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The Right Way to Make Green Tea

After her father criticizes her tea making, our editor decides to learn the proper technique.

Features Editor
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One of Ippodo's tea gardens.

When my family recently came for brunch, I offered my Japanese father a special green tea. I served the tea and one sip later, learned I'd been making green tea all wrong. I always boiled the water, poured it directly over the leaves into a teapot, let it steep for several minutes, and then poured it directly into mugs. My father, accustomed to the subtlety of the Japanese tea ceremony, gently took me to task -- and I decided to learn how to do it right.

 

For a tutorial, I went to the Ippodo tea company, who just celebrated their 300th anniversary. For six generations, this esteemed family-run business has been growing and producing the highest quality tea in verdant fields outside of Kyoto. 

 

Tomoko Honda, manager at Ippodo’s elegant shop in New York City, showed me the simple steps to brew the perfect pot of sencha, the most popular type of green tea. 

Japanese sencha green tea

1. Add 2 tablespoons of sencha for 7 ounces of water into a teapot. Honda uses a kyusu, a small Japanese teapot. 

 

2. Boiling water brings out the astringency in green tea, making a bitter brew. The ideal temperature for sencha is 176°F (80°C). Start by boiling water, then pour it into 3 teacups to cool down the water and also warm up the cups. (Each time you pour hot water into a cup, it drops the temperature about 50°F or 10°C.) Another way to know the water is ready is to look at the steam, says Honda: When it stops rising vertically but instead dissipates sideways, it’s ready for the teapot.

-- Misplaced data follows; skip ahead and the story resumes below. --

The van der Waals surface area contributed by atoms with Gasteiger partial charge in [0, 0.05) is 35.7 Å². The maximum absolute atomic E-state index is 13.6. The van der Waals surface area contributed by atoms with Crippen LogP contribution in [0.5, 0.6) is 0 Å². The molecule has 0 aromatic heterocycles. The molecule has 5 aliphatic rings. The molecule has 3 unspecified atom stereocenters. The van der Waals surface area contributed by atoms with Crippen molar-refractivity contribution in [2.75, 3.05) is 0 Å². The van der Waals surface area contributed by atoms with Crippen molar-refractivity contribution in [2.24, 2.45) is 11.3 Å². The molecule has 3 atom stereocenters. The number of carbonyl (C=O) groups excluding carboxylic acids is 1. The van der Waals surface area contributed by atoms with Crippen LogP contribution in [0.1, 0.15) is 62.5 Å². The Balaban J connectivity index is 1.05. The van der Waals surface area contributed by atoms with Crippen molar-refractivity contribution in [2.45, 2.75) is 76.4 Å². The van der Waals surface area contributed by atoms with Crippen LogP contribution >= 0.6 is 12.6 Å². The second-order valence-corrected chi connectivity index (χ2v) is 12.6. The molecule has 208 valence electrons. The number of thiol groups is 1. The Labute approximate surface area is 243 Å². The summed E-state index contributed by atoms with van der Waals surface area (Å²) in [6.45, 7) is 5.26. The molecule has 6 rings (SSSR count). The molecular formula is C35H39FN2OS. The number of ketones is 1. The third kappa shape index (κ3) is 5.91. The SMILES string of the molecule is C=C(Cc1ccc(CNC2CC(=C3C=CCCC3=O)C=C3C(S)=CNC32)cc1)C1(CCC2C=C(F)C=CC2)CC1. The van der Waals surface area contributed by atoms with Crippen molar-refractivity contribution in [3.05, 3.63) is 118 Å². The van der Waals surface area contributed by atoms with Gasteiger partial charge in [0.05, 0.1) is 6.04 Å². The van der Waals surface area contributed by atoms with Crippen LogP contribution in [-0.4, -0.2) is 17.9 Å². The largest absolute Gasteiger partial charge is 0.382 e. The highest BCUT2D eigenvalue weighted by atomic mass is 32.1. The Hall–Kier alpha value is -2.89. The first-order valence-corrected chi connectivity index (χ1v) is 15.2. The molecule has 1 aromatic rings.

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3. Pour water into the teapot. Be careful not to disturb the leaves while they steep, which will bring out bitterness. Wait about 1 minute.

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4. Pour the tea, distributing a little bit into each cup like you’re dealing a deck of cards, to keep the flavor consistent. Now, it’s okay to give the teapot a quick shake over each cup to make sure you get out every last drop. You don’t want to leave any water in the pot to continue to steep and get bitter.

 


5. For a second or third cup, start the process all over again but this time don’t steep. Just add 176°F water into the same teapot, immediately pour into cups, and enjoy. 

 

 

Made the proper way, the tea tastes so much better. Gone was any unpleasant bitterness and astringency. The cup was fragrant, mellow, and rich. We’re ready to make my father another pot!

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